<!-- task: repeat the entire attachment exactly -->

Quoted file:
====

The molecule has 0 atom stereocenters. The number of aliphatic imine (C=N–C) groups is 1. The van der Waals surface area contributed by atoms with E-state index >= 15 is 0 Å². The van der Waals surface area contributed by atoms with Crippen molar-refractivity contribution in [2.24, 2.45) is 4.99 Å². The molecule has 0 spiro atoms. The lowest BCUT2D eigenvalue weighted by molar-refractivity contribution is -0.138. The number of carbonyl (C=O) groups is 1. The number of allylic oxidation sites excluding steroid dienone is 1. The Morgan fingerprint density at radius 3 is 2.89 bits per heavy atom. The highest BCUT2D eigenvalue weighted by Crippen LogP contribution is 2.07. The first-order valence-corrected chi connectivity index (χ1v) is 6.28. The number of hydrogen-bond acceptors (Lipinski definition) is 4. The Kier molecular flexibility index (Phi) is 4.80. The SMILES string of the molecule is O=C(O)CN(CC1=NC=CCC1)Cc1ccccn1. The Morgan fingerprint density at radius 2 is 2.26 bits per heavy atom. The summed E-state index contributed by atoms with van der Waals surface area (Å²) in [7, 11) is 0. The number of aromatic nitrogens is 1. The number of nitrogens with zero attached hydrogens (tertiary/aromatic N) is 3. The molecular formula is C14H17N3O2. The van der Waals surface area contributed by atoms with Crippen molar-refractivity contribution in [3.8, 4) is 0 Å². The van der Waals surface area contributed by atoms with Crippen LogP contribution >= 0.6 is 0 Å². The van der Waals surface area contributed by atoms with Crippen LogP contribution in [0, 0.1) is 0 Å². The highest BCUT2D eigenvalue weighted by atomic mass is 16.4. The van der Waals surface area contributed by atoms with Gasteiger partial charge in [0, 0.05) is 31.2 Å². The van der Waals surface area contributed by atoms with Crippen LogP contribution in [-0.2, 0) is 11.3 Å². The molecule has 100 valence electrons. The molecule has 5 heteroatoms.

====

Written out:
The molecule has 0 atom stereocenters. The number of aliphatic imine (C=N–C) groups is 1. The van der Waals surface area contributed by atoms with E-state index >= 15 is 0 Å². The van der Waals surface area contributed by atoms with Crippen molar-refractivity contribution in [2.24, 2.45) is 4.99 Å². The molecule has 0 spiro atoms. The lowest BCUT2D eigenvalue weighted by molar-refractivity contribution is -0.138. The number of carbonyl (C=O) groups is 1. The number of allylic oxidation sites excluding steroid dienone is 1. The Morgan fingerprint density at radius 3 is 2.89 bits per heavy atom. The highest BCUT2D eigenvalue weighted by Crippen LogP contribution is 2.07. The first-order valence-corrected chi connectivity index (χ1v) is 6.28. The number of hydrogen-bond acceptors (Lipinski definition) is 4. The Kier molecular flexibility index (Phi) is 4.80. The SMILES string of the molecule is O=C(O)CN(CC1=NC=CCC1)Cc1ccccn1. The Morgan fingerprint density at radius 2 is 2.26 bits per heavy atom. The summed E-state index contributed by atoms with van der Waals surface area (Å²) in [7, 11) is 0. The number of aromatic nitrogens is 1. The number of nitrogens with zero attached hydrogens (tertiary/aromatic N) is 3. The molecular formula is C14H17N3O2. The van der Waals surface area contributed by atoms with Crippen molar-refractivity contribution in [3.8, 4) is 0 Å². The van der Waals surface area contributed by atoms with Crippen LogP contribution >= 0.6 is 0 Å². The van der Waals surface area contributed by atoms with Crippen LogP contribution in [0, 0.1) is 0 Å². The highest BCUT2D eigenvalue weighted by atomic mass is 16.4. The van der Waals surface area contributed by atoms with Gasteiger partial charge in [0, 0.05) is 31.2 Å². The van der Waals surface area contributed by atoms with Crippen LogP contribution in [-0.2, 0) is 11.3 Å². The molecule has 100 valence electrons. The molecule has 5 heteroatoms.